Kimberly Gregory, MD, leads a study to improve safety in childbirth and decrease the rising rate of maternity morbidity and mortality.
To improve safety in childbirth and to decrease the rising rate of maternal morbidity and mortality, Dr. Kimberly Gregory, co-leader of CTSI's Community Engagement and Research Program and the Integrating Special Populations Program and professor of obstetrics and gynecology at Cedars-Sinai Medical Center, has received an NIH administrative supplement award under the UCLA CTSI grant for her research to evaluate if outcomes are better for women with placenta accreta syndrome (PAS) or placenta previa based on risk-appropriate care. The study will determine if the level of care mitigates observed disparities in severe maternal morbidity (SMM) for these high-risk conditions.
Hemorrhages, such as those that can occur with PAS and placenta previa, are the fourth leading cause of maternal mortality in the United States. Reports suggest that if recognized and managed appropriately upwards of 60-80% can be avoidable, making it one leading cause of preventable maternal death.
The study will be the first to systematically evaluate, at the hospital level, outcomes based on maternal risk-appropriate care. Further, the research intends to provide investigators and hospital systems a framework by which to study different clinical conditions where referral to risk-appropriate care can be evaluated.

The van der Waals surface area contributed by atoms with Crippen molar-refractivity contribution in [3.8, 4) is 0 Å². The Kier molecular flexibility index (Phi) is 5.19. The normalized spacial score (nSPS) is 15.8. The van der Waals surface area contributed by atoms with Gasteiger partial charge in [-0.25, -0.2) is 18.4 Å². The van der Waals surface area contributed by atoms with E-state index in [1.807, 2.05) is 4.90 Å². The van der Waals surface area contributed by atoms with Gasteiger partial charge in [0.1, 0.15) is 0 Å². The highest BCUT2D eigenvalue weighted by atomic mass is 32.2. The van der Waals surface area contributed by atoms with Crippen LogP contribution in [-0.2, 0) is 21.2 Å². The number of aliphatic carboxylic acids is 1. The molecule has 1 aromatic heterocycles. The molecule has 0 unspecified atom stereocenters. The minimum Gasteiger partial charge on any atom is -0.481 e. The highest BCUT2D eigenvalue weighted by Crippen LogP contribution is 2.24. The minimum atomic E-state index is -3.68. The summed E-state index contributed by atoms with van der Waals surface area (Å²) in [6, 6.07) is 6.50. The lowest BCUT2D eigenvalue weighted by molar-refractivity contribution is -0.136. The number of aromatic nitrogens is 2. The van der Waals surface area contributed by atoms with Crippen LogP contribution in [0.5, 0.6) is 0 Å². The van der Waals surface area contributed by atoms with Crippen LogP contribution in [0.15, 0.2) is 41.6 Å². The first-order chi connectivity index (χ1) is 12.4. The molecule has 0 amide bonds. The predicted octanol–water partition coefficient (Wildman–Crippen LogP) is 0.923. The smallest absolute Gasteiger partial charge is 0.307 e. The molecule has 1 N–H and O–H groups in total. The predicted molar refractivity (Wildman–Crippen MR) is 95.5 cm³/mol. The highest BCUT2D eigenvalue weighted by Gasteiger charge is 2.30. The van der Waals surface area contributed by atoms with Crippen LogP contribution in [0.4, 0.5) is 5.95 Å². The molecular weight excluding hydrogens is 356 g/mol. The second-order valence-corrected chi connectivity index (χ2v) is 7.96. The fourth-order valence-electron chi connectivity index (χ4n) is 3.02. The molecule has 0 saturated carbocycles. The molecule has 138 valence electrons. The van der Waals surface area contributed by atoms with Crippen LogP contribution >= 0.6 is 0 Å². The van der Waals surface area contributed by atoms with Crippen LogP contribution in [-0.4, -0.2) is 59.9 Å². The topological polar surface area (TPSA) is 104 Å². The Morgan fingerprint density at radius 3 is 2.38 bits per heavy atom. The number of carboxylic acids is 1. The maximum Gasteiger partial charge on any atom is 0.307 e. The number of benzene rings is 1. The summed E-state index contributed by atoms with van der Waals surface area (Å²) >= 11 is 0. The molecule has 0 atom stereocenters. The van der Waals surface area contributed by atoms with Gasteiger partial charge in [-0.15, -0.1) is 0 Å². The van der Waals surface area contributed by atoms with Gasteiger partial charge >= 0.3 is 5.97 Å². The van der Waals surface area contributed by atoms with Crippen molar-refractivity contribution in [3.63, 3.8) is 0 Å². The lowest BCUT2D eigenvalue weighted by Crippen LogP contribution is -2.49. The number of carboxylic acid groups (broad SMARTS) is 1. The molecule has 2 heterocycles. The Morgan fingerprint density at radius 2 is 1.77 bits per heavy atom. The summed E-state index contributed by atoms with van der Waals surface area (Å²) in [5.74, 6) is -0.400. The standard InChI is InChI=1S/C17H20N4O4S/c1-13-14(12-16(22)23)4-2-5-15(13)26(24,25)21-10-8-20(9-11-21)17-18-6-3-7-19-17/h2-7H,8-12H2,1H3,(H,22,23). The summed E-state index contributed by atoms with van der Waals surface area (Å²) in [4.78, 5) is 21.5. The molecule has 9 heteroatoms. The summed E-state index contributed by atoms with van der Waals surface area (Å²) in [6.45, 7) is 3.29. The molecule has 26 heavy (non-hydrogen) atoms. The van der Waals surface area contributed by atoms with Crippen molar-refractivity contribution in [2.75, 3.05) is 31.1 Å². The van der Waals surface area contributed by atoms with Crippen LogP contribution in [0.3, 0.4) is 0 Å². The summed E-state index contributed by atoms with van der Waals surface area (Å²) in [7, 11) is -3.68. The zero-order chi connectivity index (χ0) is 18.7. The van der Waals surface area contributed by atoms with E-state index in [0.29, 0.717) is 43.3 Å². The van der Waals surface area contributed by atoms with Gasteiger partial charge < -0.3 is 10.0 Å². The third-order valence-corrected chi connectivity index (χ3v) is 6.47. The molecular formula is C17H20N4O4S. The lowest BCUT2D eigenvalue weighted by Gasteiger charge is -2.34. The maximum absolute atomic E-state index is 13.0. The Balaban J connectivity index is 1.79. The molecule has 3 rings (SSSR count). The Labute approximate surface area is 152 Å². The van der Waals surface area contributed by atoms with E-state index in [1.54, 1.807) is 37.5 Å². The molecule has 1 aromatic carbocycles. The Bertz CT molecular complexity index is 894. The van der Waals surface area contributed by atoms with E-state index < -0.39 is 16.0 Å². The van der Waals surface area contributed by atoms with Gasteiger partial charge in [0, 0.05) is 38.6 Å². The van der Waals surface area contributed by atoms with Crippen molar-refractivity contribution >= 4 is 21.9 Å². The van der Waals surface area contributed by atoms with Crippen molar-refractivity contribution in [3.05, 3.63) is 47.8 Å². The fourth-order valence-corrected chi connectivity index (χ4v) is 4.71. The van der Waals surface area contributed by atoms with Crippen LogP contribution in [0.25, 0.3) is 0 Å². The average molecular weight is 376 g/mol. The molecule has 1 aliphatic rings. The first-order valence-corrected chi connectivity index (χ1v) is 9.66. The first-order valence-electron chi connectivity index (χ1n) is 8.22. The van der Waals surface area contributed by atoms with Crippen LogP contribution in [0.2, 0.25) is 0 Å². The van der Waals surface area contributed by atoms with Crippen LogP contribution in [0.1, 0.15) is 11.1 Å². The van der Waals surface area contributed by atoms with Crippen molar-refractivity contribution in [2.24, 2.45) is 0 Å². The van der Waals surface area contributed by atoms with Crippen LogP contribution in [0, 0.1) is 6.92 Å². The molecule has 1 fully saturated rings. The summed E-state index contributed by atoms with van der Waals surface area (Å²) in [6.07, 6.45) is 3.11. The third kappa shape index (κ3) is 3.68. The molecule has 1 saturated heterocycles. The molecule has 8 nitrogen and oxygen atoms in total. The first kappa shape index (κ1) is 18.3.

“There is an evolving mandate for ‘risk-appropriate’ maternity care similar to neonatal intensive care units, trauma or stroke centers. While it makes intuitive sense that high-risk conditions should be cared for in high-risk centers, more studies are needed to provide the evidence-base to support it,” said Gregory. “This is especially relevant, given maternity deserts—geographic areas where there are no maternity services—and growing concerns about the shortage of clinicians available to provide obstetrical services.”
Gregory, whose additional roles include Director of the Division of Maternal Fetal Medicine and Vice Chair for Women's Healthcare Quality and Performance Improvement in Obstetrics and Gynecology at Cedars-Sinai, believes the research can have lasting impact: “Developing the evidence to support transfer arrangements for poor, rural, or ethnically diverse birthing people to higher levels of care could improve birth outcomes and decrease health disparities.”
The study will utilize California discharge data from 2013-2016 to describe maternal outcomes in women with abnormal placentation—PAS and placenta previa by level of maternal care and race/ethnicity.
This research is also supported by The Helping Hand of Los Angeles Endowed Chair in Maternal Fetal Medicine.